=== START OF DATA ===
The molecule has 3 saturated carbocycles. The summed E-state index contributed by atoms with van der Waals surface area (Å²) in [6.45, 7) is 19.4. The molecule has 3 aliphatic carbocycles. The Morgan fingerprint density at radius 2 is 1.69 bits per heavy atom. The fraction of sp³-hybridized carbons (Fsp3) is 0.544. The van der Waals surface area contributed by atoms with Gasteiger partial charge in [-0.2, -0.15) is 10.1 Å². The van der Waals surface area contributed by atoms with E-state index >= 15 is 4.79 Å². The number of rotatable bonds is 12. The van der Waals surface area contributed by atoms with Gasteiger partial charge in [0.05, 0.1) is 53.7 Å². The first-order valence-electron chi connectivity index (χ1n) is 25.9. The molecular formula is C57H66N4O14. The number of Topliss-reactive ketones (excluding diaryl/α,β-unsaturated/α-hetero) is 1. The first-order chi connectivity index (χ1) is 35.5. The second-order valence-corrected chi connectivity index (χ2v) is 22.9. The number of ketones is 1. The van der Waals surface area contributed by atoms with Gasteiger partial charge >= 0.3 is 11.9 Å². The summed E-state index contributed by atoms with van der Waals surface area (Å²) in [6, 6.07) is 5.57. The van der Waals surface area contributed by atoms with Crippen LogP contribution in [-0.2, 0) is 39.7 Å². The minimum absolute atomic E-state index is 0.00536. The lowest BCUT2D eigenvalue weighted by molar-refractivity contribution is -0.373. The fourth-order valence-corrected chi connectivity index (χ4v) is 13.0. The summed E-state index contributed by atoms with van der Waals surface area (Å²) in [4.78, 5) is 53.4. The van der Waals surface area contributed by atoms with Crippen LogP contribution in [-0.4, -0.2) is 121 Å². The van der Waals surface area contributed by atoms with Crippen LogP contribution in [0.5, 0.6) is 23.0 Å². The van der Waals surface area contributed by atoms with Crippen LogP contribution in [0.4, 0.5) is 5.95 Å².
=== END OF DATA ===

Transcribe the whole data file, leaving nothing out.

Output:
The molecule has 3 saturated carbocycles. The summed E-state index contributed by atoms with van der Waals surface area (Å²) in [6.45, 7) is 19.4. The molecule has 3 aliphatic carbocycles. The Morgan fingerprint density at radius 2 is 1.69 bits per heavy atom. The fraction of sp³-hybridized carbons (Fsp3) is 0.544. The van der Waals surface area contributed by atoms with Gasteiger partial charge in [-0.2, -0.15) is 10.1 Å². The van der Waals surface area contributed by atoms with E-state index >= 15 is 4.79 Å². The number of rotatable bonds is 12. The van der Waals surface area contributed by atoms with Gasteiger partial charge in [0.05, 0.1) is 53.7 Å². The first-order valence-electron chi connectivity index (χ1n) is 25.9. The molecular formula is C57H66N4O14. The number of Topliss-reactive ketones (excluding diaryl/α,β-unsaturated/α-hetero) is 1. The first-order chi connectivity index (χ1) is 35.5. The second-order valence-corrected chi connectivity index (χ2v) is 22.9. The number of ketones is 1. The van der Waals surface area contributed by atoms with Gasteiger partial charge >= 0.3 is 11.9 Å². The summed E-state index contributed by atoms with van der Waals surface area (Å²) in [6, 6.07) is 5.57. The van der Waals surface area contributed by atoms with Crippen LogP contribution in [-0.2, 0) is 39.7 Å². The minimum absolute atomic E-state index is 0.00536. The lowest BCUT2D eigenvalue weighted by molar-refractivity contribution is -0.373. The fourth-order valence-corrected chi connectivity index (χ4v) is 13.0. The summed E-state index contributed by atoms with van der Waals surface area (Å²) in [4.78, 5) is 53.4. The van der Waals surface area contributed by atoms with Crippen LogP contribution in [-0.4, -0.2) is 121 Å². The van der Waals surface area contributed by atoms with Crippen LogP contribution in [0.5, 0.6) is 23.0 Å². The van der Waals surface area contributed by atoms with Crippen LogP contribution in [0.4, 0.5) is 5.95 Å².